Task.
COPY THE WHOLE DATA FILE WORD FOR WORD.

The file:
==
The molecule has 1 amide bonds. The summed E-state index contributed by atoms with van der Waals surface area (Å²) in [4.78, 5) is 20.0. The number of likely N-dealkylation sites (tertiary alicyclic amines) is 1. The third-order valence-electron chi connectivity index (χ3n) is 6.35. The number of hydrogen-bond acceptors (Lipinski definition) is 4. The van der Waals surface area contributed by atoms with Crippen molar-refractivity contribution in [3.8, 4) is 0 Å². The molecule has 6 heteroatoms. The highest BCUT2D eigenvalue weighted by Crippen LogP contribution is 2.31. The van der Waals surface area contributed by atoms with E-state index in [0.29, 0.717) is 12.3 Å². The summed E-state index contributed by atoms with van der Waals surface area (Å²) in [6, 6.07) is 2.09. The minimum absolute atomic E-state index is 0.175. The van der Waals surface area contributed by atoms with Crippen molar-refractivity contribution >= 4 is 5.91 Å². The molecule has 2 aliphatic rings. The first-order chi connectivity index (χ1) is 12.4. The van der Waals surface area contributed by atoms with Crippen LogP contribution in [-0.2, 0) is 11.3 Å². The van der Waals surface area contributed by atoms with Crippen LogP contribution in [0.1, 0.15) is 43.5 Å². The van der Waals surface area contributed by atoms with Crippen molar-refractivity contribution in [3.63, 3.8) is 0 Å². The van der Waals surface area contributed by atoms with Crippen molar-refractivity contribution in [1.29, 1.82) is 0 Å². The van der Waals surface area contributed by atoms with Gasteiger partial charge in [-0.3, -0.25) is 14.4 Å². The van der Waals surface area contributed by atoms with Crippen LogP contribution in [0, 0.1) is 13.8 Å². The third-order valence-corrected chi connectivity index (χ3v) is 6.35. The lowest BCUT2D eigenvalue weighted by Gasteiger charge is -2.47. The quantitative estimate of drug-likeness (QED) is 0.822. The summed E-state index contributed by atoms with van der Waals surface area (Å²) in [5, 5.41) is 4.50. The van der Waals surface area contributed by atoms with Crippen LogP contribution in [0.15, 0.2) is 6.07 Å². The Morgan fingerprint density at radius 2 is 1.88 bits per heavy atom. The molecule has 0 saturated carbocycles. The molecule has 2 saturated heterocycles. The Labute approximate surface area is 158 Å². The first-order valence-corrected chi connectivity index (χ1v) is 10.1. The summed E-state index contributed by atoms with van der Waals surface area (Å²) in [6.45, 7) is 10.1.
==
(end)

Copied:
The molecule has 1 amide bonds. The summed E-state index contributed by atoms with van der Waals surface area (Å²) in [4.78, 5) is 20.0. The number of likely N-dealkylation sites (tertiary alicyclic amines) is 1. The third-order valence-electron chi connectivity index (χ3n) is 6.35. The number of hydrogen-bond acceptors (Lipinski definition) is 4. The van der Waals surface area contributed by atoms with Crippen molar-refractivity contribution in [3.8, 4) is 0 Å². The molecule has 6 heteroatoms. The highest BCUT2D eigenvalue weighted by Crippen LogP contribution is 2.31. The van der Waals surface area contributed by atoms with E-state index in [0.29, 0.717) is 12.3 Å². The summed E-state index contributed by atoms with van der Waals surface area (Å²) in [6, 6.07) is 2.09. The minimum absolute atomic E-state index is 0.175. The van der Waals surface area contributed by atoms with Crippen molar-refractivity contribution >= 4 is 5.91 Å². The molecule has 2 aliphatic rings. The first-order chi connectivity index (χ1) is 12.4. The van der Waals surface area contributed by atoms with Crippen LogP contribution in [-0.2, 0) is 11.3 Å². The van der Waals surface area contributed by atoms with Crippen LogP contribution in [0.1, 0.15) is 43.5 Å². The van der Waals surface area contributed by atoms with Crippen molar-refractivity contribution in [3.63, 3.8) is 0 Å². The van der Waals surface area contributed by atoms with Crippen molar-refractivity contribution in [1.29, 1.82) is 0 Å². The van der Waals surface area contributed by atoms with Gasteiger partial charge in [-0.3, -0.25) is 14.4 Å². The van der Waals surface area contributed by atoms with Crippen LogP contribution in [0, 0.1) is 13.8 Å². The third-order valence-corrected chi connectivity index (χ3v) is 6.35. The lowest BCUT2D eigenvalue weighted by Gasteiger charge is -2.47. The quantitative estimate of drug-likeness (QED) is 0.822. The summed E-state index contributed by atoms with van der Waals surface area (Å²) in [5, 5.41) is 4.50. The van der Waals surface area contributed by atoms with Crippen LogP contribution in [0.15, 0.2) is 6.07 Å². The Morgan fingerprint density at radius 2 is 1.88 bits per heavy atom. The molecule has 0 saturated carbocycles. The molecule has 2 saturated heterocycles. The Labute approximate surface area is 158 Å². The first-order valence-corrected chi connectivity index (χ1v) is 10.1. The summed E-state index contributed by atoms with van der Waals surface area (Å²) in [6.45, 7) is 10.1.